The seasons are shifting once more. Darkness falls earlier. The air has a bite and leaves turn crispy orange, maroon and lemon.
Spring had just begun when I walked out of the Seattle Post-Intelligencer for the last time. Like so many of my colleagues, I was saying goodbye not just to my newspaper but to the career I had lived and breathed for two decades. The career that often demanded too much and paid too little but always stirred my passions.
So I guess I shouldn't be surprised that almost three seasons later I still feel the ache of that loss. It grips me at odd times, sneaking up when I least expect it. I'll be zoning out on the bus on my way to my communications job downtown when I look up and there it is: the big, blue P-I globe still turning. I duck my head as tears fill my eyes.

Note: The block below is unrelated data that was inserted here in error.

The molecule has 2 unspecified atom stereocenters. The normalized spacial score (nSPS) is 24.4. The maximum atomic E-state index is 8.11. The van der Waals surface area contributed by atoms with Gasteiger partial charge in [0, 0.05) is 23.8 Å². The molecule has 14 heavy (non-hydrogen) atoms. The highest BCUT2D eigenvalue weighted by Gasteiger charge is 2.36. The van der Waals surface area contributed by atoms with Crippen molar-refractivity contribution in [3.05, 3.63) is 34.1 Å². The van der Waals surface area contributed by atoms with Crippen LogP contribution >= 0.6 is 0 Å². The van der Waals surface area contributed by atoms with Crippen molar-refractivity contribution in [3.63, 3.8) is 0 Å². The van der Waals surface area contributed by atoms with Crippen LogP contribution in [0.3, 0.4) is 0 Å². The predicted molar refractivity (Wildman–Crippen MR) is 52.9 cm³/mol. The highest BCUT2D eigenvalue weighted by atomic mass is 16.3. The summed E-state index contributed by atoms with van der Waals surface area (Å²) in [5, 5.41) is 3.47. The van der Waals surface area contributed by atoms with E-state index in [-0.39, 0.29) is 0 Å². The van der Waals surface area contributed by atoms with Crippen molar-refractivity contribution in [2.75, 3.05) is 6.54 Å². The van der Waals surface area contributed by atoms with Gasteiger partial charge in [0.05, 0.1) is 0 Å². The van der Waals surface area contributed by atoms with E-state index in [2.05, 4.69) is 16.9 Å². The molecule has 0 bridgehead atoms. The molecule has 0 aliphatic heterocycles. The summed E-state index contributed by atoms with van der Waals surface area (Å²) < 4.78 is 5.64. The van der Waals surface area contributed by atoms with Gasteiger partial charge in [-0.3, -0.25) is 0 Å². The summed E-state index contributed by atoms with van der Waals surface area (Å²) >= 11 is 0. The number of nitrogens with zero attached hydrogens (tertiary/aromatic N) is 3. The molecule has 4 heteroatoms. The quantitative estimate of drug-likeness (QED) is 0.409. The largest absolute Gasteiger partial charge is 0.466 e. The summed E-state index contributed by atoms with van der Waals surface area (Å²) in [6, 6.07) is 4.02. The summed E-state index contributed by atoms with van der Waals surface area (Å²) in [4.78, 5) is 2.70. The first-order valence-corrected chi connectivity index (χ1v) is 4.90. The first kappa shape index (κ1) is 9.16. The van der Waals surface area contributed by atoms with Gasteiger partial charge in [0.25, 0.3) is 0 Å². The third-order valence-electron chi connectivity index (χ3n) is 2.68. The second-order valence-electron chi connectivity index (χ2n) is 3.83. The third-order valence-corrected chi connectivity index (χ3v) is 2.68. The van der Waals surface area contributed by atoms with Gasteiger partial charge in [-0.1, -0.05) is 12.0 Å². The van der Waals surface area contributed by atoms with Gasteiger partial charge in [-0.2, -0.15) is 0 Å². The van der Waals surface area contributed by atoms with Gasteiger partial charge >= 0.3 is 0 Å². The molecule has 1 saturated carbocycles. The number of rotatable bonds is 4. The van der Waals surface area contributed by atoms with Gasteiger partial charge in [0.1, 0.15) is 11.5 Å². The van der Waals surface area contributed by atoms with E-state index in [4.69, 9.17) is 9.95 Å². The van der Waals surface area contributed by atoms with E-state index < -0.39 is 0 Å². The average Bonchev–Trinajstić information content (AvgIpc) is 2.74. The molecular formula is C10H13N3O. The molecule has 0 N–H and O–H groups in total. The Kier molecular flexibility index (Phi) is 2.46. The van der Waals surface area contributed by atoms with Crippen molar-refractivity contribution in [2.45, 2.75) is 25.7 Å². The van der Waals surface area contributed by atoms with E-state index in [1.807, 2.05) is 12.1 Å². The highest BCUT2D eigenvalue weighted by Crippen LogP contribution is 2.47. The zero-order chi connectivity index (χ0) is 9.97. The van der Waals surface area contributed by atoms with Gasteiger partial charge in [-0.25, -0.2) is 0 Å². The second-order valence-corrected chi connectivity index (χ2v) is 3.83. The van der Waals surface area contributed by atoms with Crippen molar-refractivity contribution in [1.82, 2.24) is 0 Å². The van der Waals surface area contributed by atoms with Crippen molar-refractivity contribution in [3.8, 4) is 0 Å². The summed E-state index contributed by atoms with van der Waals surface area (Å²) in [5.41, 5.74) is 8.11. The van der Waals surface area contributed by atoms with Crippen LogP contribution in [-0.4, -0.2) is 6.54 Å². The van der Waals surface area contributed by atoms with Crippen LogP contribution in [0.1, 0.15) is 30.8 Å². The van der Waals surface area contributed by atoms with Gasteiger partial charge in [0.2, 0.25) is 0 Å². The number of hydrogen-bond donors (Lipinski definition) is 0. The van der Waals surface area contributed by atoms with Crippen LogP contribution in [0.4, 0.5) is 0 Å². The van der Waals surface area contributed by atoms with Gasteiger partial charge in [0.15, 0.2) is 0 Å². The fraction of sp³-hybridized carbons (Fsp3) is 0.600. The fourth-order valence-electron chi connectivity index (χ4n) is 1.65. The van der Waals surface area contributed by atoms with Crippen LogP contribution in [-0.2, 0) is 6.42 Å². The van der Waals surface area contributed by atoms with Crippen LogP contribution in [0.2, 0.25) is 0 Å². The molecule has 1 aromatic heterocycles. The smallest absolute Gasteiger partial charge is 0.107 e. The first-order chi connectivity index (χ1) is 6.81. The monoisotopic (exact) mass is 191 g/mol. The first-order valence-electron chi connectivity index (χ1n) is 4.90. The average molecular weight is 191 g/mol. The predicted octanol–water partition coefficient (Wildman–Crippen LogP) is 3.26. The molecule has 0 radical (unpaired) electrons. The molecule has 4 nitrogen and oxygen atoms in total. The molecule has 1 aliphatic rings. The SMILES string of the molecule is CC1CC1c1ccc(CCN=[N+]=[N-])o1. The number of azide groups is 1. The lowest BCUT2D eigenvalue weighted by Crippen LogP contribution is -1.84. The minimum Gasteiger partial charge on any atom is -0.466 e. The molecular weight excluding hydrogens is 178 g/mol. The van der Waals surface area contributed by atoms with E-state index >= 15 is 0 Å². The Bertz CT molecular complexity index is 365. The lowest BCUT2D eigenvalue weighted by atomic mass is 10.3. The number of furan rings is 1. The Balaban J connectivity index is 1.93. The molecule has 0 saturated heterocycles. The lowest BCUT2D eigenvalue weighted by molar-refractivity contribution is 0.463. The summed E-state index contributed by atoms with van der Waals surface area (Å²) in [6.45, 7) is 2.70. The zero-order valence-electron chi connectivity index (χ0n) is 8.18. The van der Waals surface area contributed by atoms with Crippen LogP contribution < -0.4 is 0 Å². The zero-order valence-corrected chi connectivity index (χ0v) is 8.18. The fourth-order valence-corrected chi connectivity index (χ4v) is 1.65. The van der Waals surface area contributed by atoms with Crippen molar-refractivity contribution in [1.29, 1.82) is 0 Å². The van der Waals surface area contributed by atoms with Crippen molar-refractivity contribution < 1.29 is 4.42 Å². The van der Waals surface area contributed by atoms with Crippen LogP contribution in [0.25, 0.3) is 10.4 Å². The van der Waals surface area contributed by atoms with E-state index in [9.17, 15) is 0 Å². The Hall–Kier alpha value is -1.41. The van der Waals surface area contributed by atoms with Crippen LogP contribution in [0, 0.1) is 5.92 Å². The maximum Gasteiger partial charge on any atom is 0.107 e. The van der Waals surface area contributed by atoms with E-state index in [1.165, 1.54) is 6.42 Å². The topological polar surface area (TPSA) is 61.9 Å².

Or I meet someone new and she asks, "What do you do?" And I hesitate -- not because my current job isn't challenging but because it feels like a new pair of shoes that I haven't broken in.
Or my investigative instincts kick in when someone tells me about something that's just plain wrong. And I try to explain why the chance of finding a reporter who can look into it is about as likely as a return of hot type.
It is time to move on. But we must also live with what we've lost.
(Photo: by geishaboy500/Flickr)